Monday night's game between the Seattle University Redhawks and NAIA Division II Evergreen State College Geoducks was an unremarkable, dull basketball game that went pretty much how you would expect it to go. In front of a very small crowd played 20 miles away from campus at the ShoWare Center in Kent because Key Arena wasn't available, the Redhawks dominated every aspect of the ShoWare College Showcase and the game wasn't nearly as close as the 77-54 final score indicates. The most remarkable things about the game was Evergreen's first half shooting woes (14.3% field goal percentage including 0-15 from behind the arc), the pregame meal at Chipotle that didn't feature any horchata, my daughter's love of the funhouse style mirrors outside the ShoWare Center and the horrific looking fall that a Redhawk cheerleader took (thankfully she was OK).
But this game between these two programs illustrates the dramatic changes to the Seattle U program in a very short time period. Fourteen years ago when Evergreen - a small college in Olympia, Washington that might very well be the most liberal school in the country - added basketball to their small athletic department, Seattle U was also an NAIA member and were still nicknamed the Chieftains. In their first meeting at a tournament in Tacoma, the program that was once put on the map by Elgin Baylor was knocked off by a team named after an ugly bivalve that was supposed to be the anti-mascot for a school that didn't believe in competitive athletics. In fact, in the first five years of Evergreen basketball's existence, the Geoducks beat Seattle U four out of five times including a 71-59 victory over the newly minted Redhawks in their first season and only season in the NCAA's Division III. In 2002 the Redhawks moved to Division II and ran off four straight wins over the Geoducks before a very good Evergreen team led by a talented yet undersized guard named Nate Menafee evened the series at five a piece by upsetting a Seattle U team in their first season transitioning to Division I in 2008.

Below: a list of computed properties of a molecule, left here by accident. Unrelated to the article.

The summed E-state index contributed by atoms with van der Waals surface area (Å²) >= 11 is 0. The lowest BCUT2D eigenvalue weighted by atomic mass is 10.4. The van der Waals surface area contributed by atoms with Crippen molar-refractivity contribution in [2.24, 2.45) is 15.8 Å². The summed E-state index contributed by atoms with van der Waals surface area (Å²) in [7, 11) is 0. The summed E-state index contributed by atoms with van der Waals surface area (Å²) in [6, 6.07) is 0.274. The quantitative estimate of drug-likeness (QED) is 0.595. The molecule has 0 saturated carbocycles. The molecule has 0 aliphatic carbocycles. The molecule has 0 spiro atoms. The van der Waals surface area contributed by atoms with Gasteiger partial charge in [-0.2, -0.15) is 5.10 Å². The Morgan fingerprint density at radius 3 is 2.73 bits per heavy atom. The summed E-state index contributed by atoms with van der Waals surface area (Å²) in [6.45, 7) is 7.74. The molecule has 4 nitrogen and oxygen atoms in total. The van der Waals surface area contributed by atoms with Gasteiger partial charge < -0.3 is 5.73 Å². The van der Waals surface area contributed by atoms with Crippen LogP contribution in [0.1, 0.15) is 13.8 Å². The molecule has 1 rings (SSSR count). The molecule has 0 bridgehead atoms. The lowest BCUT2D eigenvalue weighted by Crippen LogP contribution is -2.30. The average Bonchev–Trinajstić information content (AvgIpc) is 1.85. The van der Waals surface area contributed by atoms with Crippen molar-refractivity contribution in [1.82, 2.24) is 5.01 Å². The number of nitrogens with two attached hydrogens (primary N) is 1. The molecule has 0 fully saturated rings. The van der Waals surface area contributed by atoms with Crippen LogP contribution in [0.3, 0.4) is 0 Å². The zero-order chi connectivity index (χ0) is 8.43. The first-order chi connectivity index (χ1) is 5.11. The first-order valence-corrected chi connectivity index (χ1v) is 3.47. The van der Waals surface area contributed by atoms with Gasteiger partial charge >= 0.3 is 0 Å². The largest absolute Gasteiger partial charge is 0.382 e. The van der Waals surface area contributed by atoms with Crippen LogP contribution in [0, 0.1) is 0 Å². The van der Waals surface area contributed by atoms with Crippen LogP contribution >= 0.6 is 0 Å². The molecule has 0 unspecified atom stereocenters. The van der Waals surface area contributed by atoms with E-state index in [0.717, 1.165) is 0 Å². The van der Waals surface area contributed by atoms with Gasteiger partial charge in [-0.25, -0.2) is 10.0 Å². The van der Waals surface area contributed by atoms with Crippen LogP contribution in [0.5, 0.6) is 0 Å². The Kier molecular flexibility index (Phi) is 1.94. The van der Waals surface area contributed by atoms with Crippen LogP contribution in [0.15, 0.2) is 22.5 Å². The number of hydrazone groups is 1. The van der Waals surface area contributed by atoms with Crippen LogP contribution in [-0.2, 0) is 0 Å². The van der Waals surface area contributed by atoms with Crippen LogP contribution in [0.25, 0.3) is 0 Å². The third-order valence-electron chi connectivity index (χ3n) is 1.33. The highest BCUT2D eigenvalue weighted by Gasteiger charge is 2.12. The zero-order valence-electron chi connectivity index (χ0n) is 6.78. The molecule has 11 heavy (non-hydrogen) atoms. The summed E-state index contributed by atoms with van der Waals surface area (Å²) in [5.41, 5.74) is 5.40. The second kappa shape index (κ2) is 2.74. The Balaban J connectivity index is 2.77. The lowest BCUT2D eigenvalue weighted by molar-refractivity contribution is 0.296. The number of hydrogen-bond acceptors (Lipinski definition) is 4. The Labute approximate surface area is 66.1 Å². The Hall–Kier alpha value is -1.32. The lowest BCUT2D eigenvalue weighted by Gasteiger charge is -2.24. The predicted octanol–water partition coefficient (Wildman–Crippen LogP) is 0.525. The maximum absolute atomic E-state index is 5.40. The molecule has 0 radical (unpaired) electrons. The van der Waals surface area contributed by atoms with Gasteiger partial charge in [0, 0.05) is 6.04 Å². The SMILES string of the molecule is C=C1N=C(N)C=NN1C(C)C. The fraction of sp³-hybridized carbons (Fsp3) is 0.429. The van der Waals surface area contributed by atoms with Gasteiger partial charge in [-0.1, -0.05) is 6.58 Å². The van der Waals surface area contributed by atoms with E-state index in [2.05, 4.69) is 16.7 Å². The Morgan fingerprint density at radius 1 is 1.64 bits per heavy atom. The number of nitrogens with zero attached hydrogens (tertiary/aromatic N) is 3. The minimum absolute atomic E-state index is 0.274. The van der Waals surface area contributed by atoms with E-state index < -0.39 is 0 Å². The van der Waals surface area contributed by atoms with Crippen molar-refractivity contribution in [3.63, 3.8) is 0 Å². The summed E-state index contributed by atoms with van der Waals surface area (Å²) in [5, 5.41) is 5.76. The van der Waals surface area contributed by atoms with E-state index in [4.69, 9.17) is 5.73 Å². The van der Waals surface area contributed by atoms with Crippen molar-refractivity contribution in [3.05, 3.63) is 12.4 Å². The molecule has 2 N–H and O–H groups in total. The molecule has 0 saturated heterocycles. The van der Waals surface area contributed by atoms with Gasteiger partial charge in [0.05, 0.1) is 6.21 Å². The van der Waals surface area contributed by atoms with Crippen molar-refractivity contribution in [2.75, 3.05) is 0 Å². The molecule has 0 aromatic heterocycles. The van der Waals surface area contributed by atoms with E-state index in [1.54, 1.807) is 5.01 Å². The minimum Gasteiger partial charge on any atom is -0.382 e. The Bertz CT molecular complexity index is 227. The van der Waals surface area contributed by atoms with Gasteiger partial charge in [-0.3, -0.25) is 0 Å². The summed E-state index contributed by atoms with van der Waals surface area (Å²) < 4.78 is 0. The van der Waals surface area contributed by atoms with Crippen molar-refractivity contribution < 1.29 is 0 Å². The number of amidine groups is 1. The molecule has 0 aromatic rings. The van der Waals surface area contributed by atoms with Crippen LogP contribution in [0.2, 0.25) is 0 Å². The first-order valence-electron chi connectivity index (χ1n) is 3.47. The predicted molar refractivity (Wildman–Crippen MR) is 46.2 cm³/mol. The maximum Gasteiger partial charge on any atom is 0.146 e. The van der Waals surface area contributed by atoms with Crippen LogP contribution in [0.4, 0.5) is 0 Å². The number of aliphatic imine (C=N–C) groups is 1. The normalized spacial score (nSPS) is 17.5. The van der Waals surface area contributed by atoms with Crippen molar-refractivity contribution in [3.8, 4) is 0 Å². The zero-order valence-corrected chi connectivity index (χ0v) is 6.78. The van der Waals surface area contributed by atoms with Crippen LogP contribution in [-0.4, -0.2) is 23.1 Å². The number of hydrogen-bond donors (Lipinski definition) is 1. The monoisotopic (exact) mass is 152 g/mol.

So Evergreen has seen the changes in Seattle U firsthand and was still competitive as recently as three seasons ago. But the game on Monday exposed the differences between a waning NAIA Division II program and an NCAA Division I mid majority program on the rise. Despite their shared competitive history, Monday showed that things will never be the same between these two schools and once Seattle U's Aaron Broussard - the only player or coach left on either team involved in the 2008 game - graduates after this season, the ties to the recent past will completely be broken.
For Seattle U, the ties to their small time college basketball past can't be broken quickly enough. In 2009, in advance of their first DI home game, the school named the top 29 players in their DI history and in the process totally discounted the contributions of all their basketball players over the past 28 years. Look at any history of the Seattle U athletic department and you see a gaping hole from 1980 to 2001. The NAIA years are embarrassing to Seattle U, a dark time in the school's history, and every time they thrash one of their former NAIA equals, another nail is put into that time period's coffin.
Seattle U welcomes Stanford to Key Arena on Thursday night creating a two game series that perfectly illustrates where they have been and where they aspire to be. Meanwhile, Evergreen heads to Kirkland, Washington on Saturday to open Cascade Conference play against Northwest University. What a difference fourteen years makes.